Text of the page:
I have enjoyed a fine meal of roast chicken countless times but never Murgh Musallam in the true sense, as referred to by the royals of centuries past.
In my observation the hosts serving a whole chicken at lavish or intimate dinners always call it roast chicken and never Murgh Musallam, and now I understand why: Because it was never the royal Murgh Musallam, the spices were a tad western, the boiled eggs were never an accompaniment, and it was never stuffed with lamb keema (lamb mincemeat), as it was in its original shahi (royal) recipe.
Murgh Musallam literally means whole chicken; it is a rich dish in which a whole chicken is marinated, stuffed with eggs, prepared with spices like saffron, cinnamon, cloves, poppy seeds, cardamom and chilli, and decorated with almonds and silver leaves. It is considered a gourmet dish in the book of Moghul cuisine Dastarkhwan-e-Awadh, where it is described as lending a certain majesty to the dastarkhwan (tablecloth upon which the dishes of a meal are places).
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Ibn Battuta describes it as one of the favoured dishes at the court of Sultan Muhammad Ibn Tughlaq (1325 AD), in the book Tracing The Boundaries Between Hindi And Urdu.
The Murgh Musallam in Ain-e-Akbaris is referred to as Musamman, which probablye later evolved into Murgh Musallam. Therefore the claim that the Murgh Mussallam is one of the thirty dishes mentioned in the Akbarnama written by the famous Navratan (one of the nine gems in Akbar’s court) Abul Fazl is correct. The book says that 'they take out all the bones out of the fowl through the neck, the fowl remaining whole.'
Interestingly, the spices,method of cooking, meat and boiled egg stuffing of the Musammanin Abul Fazl’s Ain-e-Akbari, is almost similar to the roast fowl recipe used in Europe in the middle ages as mentioned in the 14th century Latin book Tractatus.
Despite its widespread usage, cinnamon was the best kept secret of the Arab traders, and since Arabs transported the spice through the cumbersome land route, the supply was limited and the usage of the spice became a status symbol. Hence the use of cinnamon in the European fowl roast of the middle ages, as mentioned in Tractatus, and our very own Musammanas described in the Ain-e-Akbari is not only similar, but it’s usage in the making of this chicken recipe by both cultures tells the truth about the whole chicken being a rich mans food in the centuries past.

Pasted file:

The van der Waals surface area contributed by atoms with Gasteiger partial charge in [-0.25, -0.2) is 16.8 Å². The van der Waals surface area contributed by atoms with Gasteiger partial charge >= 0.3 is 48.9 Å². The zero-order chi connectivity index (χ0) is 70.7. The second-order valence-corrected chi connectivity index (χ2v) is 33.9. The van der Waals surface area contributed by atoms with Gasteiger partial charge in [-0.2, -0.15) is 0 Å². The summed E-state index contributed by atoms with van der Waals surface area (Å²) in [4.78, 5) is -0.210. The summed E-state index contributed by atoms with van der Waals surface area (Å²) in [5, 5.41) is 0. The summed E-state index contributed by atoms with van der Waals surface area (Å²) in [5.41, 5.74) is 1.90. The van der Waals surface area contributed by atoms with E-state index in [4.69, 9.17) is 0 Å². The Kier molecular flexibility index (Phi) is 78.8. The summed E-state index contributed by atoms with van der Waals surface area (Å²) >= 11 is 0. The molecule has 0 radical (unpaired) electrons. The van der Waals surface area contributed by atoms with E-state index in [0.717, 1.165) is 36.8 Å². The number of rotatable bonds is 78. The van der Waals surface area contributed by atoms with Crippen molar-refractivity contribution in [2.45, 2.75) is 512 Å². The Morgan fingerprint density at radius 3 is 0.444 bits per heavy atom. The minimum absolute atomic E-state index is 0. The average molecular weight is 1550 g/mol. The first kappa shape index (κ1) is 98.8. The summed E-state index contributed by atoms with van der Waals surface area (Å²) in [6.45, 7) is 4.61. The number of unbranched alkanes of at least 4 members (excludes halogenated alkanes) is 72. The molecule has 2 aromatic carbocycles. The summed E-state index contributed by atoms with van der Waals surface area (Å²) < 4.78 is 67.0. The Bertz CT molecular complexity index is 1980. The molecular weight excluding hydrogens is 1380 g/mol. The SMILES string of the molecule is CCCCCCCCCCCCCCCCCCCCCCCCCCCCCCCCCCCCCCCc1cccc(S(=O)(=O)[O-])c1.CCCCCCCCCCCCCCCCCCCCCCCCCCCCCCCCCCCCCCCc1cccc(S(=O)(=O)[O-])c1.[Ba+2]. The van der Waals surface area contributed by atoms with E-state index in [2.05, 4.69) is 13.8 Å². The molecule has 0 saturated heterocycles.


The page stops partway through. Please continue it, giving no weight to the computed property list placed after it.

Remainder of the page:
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In the fabulous book Curry: A tale of Cooks and Conquerors, Lizzie Collingham unveils that many of the Mughlai dishes and other delectable regional cuisines in the subcontinent may very well have resulted from many invasions and are an incorporation of world cuisines. History tells the tale of Portuguese explorers and the arrival of Babur, to the sub-continent and hence the cooking methods and ingredients of central Asia, Persia and Europe came to the exotic east.
Therefore it is safe to say that it may have been the British who contributed their passion for roast chicken; and the sub-continental cooks mixed it with native spices such as cardamom and black pepper to give us the Murgh Massallam.
The recipe I share with you today is without the mince and egg stuffing, but it truly is finger-licking good. The masala is deep and rich; and the spice just about perfectly suited to desi taste buds. It comes from the kitchen of Shazli Auntie. Here it is, from my kitchen to yours:
1 whole chicken (approx. 3lbs)
2 green chillies
10 to 15 cloves of garlic
½ inch piece of ginger
1 tsp garam masala powder
Pinch of turmeric powder
8 onz. yogurt
1 tsp. red chilli powder
4 to 6 brown cardamom
8 to 10 cloves
8 to10 peppercorns
1 tsp. cumin seeds
2 tsps.coriander seeds
2 to 4 oz. oil (or to taste)
2 large onions
salt to taste
2 to 4 oz. water
freshly chopped coriander for garnish
Blend ginger, garlic, yogurt, green chillies, salt, ½tsp red chilli powder, turmeric and garam masala into a thick marinade for the chicken. Marinate whole chicken, spreading masala inside the cavity and let rest in the fridge for 4 to 5 hrs.
Roast whole garam masala, cumin, coriander seeds and almonds and set aside. In a large heavy pan, or pot, heat oil and fry thinly sliced onions; once golden brown blend the strained onions with roasted spices, adding a little water if required.
In the same pan as used for frying onions, braise marinated whole chicken for a few minutes, (saving the marinade for later use) and then removing and setting aside. Using the same pan heat a little oil and fry the onion paste on high heat, adding the rest of chillie powder, marinade, and salt if required.
Fry on high for a few minutes adding the whole chicken and water, sealing with lid entirely and setting the heat to medium. Let cook for 15 to 20 minutes on one side and 10 to 15 on the other.
Once the meat is tender, set in a platter pouring the masala on the top or side and garnish with greens. Serve with a side of your favourite vegetables and boiled eggs, (both optional), hot naan and raita. I served it with a side of shallow fried peas, tomatoes, potatoes and bell pepper. Truly a delectable meal.
Photos by Fawad Ahmed